19. 19. Transverse width of the maxilla improves from the expanded inner bow, and allows an anterior displacement of mandible and hence, improvement in the facial convexity. The maxillary protrusion is reduced while sagittal position of the mandible improves, which is measured as a reduction in angleANB. The improvement in craniofacial skeletal and dental profile is sustained during the period of fixed appliance therapy and post retention period.
  20. 20. Supervisor . Dr Maher Fouda Prepared by Hawwa Shoaib Class II division 1 malocclusion: features and early intervention of growing maxillary excess
  21. 21.  Prevalence of malocclusion of class 2 malocclusion. Cephalometric finding. Clinical findings. Interception of growing class2 division 1 malocclusion. OVERVIEW
  22. 22. Class 2 malocclusion comprises agroup of specific skeletal. Dental and facial features. It is second in frequency. Distribution and prevalence amongAngle’s malocclusion classes . It is the most frequently encountered and treated malocclusion in orthodontic practice
  23. 23. Class 2 malocclusion is a synonym with distal position of the lower molar or mandible or protrusion of the maxilla and maxillary teeth or a variable combination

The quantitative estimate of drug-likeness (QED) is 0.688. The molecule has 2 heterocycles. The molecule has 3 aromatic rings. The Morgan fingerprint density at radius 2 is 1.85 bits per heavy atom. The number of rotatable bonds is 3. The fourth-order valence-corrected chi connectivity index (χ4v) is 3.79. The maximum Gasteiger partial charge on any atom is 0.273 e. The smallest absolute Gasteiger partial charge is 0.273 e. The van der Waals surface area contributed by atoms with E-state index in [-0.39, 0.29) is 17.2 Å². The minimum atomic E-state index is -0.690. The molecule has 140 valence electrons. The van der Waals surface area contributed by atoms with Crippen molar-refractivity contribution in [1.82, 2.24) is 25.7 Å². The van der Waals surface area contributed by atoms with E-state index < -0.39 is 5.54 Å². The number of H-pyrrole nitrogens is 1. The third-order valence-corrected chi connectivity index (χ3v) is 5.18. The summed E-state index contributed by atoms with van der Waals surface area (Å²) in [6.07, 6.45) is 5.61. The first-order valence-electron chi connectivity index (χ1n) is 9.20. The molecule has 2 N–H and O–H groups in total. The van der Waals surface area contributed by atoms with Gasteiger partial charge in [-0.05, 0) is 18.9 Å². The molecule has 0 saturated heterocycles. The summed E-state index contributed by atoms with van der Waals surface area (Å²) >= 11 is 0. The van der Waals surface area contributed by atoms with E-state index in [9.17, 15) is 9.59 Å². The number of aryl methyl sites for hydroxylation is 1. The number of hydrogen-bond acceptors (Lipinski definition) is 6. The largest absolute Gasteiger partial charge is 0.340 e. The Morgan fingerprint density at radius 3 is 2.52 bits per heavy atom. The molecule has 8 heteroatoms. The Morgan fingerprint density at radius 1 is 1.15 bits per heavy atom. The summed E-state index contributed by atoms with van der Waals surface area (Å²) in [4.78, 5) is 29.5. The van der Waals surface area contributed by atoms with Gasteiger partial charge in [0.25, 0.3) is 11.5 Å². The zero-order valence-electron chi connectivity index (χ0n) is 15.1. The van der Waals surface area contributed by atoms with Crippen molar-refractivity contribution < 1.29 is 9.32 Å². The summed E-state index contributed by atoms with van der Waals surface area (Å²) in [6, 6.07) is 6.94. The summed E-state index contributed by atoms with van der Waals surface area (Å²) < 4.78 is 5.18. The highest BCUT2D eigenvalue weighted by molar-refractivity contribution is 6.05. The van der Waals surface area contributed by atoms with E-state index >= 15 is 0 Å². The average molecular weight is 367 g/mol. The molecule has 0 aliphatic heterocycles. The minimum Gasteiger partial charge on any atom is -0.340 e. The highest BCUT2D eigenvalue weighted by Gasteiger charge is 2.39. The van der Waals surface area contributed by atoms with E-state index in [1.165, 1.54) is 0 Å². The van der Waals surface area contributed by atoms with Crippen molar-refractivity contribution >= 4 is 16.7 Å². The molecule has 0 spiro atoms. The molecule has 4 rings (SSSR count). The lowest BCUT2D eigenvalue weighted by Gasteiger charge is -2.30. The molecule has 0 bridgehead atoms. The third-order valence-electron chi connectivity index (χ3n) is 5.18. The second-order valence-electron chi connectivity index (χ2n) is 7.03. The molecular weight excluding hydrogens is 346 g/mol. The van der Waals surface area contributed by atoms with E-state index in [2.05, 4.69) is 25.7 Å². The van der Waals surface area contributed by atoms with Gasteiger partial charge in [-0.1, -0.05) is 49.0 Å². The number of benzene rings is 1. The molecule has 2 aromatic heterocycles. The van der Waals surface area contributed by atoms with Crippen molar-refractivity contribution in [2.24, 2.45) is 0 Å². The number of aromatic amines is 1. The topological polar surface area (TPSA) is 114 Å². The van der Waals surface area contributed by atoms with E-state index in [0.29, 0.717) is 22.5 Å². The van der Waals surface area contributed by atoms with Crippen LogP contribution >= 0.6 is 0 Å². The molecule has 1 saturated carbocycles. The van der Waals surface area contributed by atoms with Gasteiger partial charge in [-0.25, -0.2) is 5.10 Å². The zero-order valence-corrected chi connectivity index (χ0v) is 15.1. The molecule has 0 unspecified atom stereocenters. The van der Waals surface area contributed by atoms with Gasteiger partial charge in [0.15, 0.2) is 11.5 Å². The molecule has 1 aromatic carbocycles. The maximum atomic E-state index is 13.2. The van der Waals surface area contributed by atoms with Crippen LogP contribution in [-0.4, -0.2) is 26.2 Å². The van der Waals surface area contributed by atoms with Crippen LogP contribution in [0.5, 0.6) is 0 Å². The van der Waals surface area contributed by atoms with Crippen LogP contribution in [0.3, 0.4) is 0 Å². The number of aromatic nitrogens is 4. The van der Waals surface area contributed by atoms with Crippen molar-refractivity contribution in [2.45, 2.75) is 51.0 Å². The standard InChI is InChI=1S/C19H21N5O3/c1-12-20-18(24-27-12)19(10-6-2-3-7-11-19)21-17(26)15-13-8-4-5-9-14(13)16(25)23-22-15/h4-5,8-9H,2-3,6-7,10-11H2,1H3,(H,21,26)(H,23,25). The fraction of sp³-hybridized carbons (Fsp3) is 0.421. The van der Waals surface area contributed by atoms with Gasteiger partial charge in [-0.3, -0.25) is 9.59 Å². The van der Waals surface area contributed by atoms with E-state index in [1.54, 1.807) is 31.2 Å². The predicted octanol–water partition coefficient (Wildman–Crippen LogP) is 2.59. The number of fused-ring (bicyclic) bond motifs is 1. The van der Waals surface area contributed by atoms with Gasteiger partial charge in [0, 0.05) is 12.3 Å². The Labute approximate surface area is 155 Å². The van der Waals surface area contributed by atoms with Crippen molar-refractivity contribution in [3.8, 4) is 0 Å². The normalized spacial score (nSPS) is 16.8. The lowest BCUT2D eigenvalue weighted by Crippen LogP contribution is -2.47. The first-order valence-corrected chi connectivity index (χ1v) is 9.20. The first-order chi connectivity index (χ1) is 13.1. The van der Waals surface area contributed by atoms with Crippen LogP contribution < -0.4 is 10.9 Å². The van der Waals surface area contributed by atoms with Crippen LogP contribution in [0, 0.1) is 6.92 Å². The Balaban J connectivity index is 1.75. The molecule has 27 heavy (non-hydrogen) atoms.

24. 24. Prevalence of class || malocclusion..
  25. 25. Clinical findings Presentation during deciduous and early mixed dentition.. • Adistal step relationship 2nd deciduous molars is an indication of a devoloping class 2 malocclusion during the mixed dentition .. Mixed dentition Permanent dentition
  26. 26. Occlusal and craniofacial characteristics from deciduous to mixed dentition • Distal terminal plane of second deciduous molars . Large over jet and overbite . • Narrow maxillary basal bone • Poor or no spacing in the deciduous dentition • Transverse discrepancy ( TD) between maxillary and mandibular deciduous intermolar withs (2.8-1.1) mm compared to nil among normal occlusal groups . • Retruded mandible and shorter mandibular length ( Co-Pg) on cephalometric examination • The maxilla can also displaced forward in class || subjects with or without difference in the mandible ..